Care for tropical plants indoors
Q: The temperatures are dropping. When should I bring my houseplants indoors?
A: Temperatures below 50 degrees can damage tropical houseplants. Ideally, house plants that spent the summer outdoors should have been moved inside weeks ago after gradually moving them to a shadier location before finally bringing them inside. This slow acclimation allows plants to reduce their growth rate in preparation for their new indoor winter home.
Many of us have been enjoying the first taste of fall weather and watching our favorite teams play football, and have just recently had to start bringing our tender tropicals indoors without much preparation. In response to the sudden change in environment, plants may exhibit yellowing and drop their leaves. While most house plants are tough and will recover in their new environment, occasionally, the drastic change can kill the plant.
Many house plants become dormant over the winter, which means they will need considerably less water. Overwatering is the leading killer of interior plants and may lead to root rot, stem rot, fungus gnats, yellowing and leaf drop. To avoid these problems, allow soil to dry completely between watering. If you aren’t sure if you should water, pick up the pot, if it feels light, you probably should give it a drink; if it’s still heavy, wait a week or more before watering.
Avoid wetting the foliage by watering from the bottom. Place pots in a few inches of water in a sink or tub until soil is thoroughly wet, allowing the plant to drain well before placing it back in the saucer or tray.
Forced-air heating creates dry conditions that most house plants dislike. Many plants thrive in the naturally warm and humid conditions found in bathrooms and kitchens. Spider plants, orchids, peace lilies and ferns are just a few that enjoy high humidity. Humidity can be increased by grouping plants together and placing gravel or pebbles in a saucer filled with water beneath plants, creating a “mini rainforest” without waterlogging the soil.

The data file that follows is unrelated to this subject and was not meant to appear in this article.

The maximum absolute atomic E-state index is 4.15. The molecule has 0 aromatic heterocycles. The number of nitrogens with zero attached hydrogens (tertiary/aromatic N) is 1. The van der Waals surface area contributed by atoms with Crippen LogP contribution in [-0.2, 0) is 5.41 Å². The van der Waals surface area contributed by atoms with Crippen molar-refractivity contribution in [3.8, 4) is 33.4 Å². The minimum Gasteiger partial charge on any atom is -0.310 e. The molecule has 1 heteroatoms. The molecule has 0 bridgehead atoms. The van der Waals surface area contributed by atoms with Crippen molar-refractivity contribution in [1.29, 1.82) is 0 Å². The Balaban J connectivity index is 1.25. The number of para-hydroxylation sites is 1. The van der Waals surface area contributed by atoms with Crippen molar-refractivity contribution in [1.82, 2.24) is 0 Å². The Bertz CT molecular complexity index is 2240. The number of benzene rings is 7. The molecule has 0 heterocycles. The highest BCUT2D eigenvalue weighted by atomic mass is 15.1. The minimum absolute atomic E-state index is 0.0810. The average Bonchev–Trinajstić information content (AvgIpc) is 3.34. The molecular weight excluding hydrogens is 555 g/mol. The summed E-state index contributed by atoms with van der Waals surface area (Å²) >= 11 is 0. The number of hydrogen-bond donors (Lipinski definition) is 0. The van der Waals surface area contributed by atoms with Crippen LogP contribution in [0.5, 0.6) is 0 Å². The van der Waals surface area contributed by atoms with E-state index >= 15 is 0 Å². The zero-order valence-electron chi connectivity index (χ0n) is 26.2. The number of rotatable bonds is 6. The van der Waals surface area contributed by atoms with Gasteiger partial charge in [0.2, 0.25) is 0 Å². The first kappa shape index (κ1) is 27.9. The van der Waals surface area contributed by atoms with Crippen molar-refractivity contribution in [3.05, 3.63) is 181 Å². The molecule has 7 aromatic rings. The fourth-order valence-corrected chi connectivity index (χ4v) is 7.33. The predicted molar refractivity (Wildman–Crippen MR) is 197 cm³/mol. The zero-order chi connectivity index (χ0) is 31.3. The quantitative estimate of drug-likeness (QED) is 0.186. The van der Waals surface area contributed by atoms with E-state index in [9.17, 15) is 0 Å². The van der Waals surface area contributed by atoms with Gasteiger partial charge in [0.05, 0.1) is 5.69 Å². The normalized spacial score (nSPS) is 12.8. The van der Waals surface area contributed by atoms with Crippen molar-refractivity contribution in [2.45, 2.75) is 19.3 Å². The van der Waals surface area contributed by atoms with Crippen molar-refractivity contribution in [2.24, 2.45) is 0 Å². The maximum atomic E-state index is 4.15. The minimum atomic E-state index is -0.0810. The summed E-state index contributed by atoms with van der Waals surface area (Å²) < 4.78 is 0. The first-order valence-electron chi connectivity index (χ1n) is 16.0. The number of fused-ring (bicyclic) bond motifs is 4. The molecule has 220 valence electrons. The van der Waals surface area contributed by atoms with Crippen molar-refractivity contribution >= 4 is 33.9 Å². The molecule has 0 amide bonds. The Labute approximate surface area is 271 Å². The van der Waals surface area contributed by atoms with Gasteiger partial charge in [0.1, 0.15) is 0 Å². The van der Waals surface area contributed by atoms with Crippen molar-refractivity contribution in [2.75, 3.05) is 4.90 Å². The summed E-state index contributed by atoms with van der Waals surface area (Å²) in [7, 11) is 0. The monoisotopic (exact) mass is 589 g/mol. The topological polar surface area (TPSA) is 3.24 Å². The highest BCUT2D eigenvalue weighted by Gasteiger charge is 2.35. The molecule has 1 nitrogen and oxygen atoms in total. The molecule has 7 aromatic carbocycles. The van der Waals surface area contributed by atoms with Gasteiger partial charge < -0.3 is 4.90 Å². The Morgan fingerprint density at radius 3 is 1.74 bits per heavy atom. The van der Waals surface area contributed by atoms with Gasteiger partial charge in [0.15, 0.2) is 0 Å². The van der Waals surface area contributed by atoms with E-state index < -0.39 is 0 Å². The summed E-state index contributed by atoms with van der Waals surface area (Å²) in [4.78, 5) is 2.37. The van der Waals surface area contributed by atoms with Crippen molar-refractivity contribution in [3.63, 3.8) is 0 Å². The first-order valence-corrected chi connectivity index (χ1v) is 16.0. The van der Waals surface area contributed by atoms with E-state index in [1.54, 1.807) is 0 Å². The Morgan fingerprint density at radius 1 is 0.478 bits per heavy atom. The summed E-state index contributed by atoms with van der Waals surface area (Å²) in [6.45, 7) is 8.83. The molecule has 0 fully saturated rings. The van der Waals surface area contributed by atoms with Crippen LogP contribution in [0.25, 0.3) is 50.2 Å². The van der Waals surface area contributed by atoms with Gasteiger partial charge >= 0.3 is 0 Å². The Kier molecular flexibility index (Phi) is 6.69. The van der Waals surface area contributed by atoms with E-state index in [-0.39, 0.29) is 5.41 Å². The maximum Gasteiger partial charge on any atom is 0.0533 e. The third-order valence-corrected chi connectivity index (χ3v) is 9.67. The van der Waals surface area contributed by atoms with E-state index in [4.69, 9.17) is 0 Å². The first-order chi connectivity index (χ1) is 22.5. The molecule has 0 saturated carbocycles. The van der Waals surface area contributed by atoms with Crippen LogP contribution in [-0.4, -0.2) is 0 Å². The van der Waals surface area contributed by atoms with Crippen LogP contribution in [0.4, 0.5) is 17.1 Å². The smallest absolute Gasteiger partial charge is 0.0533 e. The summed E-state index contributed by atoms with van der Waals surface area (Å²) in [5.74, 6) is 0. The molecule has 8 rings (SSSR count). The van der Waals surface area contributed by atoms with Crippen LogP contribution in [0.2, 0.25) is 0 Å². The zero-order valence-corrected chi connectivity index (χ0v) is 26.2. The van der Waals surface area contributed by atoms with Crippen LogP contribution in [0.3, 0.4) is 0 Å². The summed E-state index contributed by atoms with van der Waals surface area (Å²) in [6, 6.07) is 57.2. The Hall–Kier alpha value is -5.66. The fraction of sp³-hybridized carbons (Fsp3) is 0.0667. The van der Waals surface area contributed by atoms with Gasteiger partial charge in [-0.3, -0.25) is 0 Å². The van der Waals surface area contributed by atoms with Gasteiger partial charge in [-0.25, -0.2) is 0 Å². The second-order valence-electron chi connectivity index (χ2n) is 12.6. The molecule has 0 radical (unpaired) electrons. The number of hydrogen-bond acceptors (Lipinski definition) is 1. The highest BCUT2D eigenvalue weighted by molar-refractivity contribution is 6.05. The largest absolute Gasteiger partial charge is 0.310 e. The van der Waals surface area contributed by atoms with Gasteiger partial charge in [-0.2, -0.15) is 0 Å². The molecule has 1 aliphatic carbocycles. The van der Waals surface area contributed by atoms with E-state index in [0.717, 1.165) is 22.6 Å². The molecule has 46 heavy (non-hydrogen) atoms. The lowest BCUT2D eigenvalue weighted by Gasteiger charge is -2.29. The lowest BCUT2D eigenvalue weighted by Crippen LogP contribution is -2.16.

Many times, plants are not the only living things found in containers that have been left outdoors all summer. Be sure to inspect roots and the inside of pots carefully to avoid bringing unwanted insects and other visitors indoors. While the plant is out of its container, take advantage of the opportunity to scrub the pot with warm soapy water since pot sanitation is a key factor in helping to reduce disease and getting rid of unwanted critters.
Most houseplants are not picky about the time of year they are repotted, so if your plants have outgrown their containers, move them to a slightly larger container before bringing them inside. Choose sterile, soil-less potting media that does not hold excess moisture. Media that contains a slow-release fertilizer is a good choice, but avoid using extra liquid fertilizers until spring.
This is also a great time to wash leaves to remove dust and improve the ability to capture all available light. If your windows are dirty, wash them inside and out to allow maximum sunlight indoors. Groom plants regularly by removing dead or diseased leaves and flowers and prune back leggy or unruly plants.
If you are thinking about buying new house plants this winter, consider air quality as you make your purchase. Research conducted by NASA found that specific plants remove toxic gases such as benzene, formaldehyde and trichloroethylene from the air inside space capsules as well as homes and offices.
These three compounds are found in man-made building materials used in newer homes, offices and furniture. English ivy, spider plant, golden pothos, peace lily, Chinese evergreen, bamboo or reed palm, snake plant, heartleaf philodendron, selloum philodendron, elephant ear philodendron, red-edged dracaena, cornstalk dracaena, and weeping fig are considered the top plants for removing toxic compounds and improving air quality.
NASA reports that 15 healthy 6- to 8-inch houseplants can make a significant improvement in air quality in a typical 1,800-square-foot home. To read more about NASA’s research, go to www.extension.umn.edu/yardandgarden/ygbriefs/h110indoorair.html.
This is the last weekend to register for The Garden Gathering at Cypress Gardens. Registration for this one-day workshop for garden and nature enthusiasts ends Monday.
The program will be held 9 a.m.-3 p.m. Saturday at 3030 Cypress Gardens Road, Moncks Corner.
Focused on nature exploration and gardening, participants may enjoy hands-on workshops led by experts, lunch, free compost, plant shopping, the popular “Ask A Master Gardener” clinic and more.
Go to http://bit.ly/TvZo4I.
Amy L. Dabbs is the urban horticulture extension agent and Tri-County Master Gardener coordinator for the Clemson University Cooperative Extension. Send questions to firstname.lastname@example.org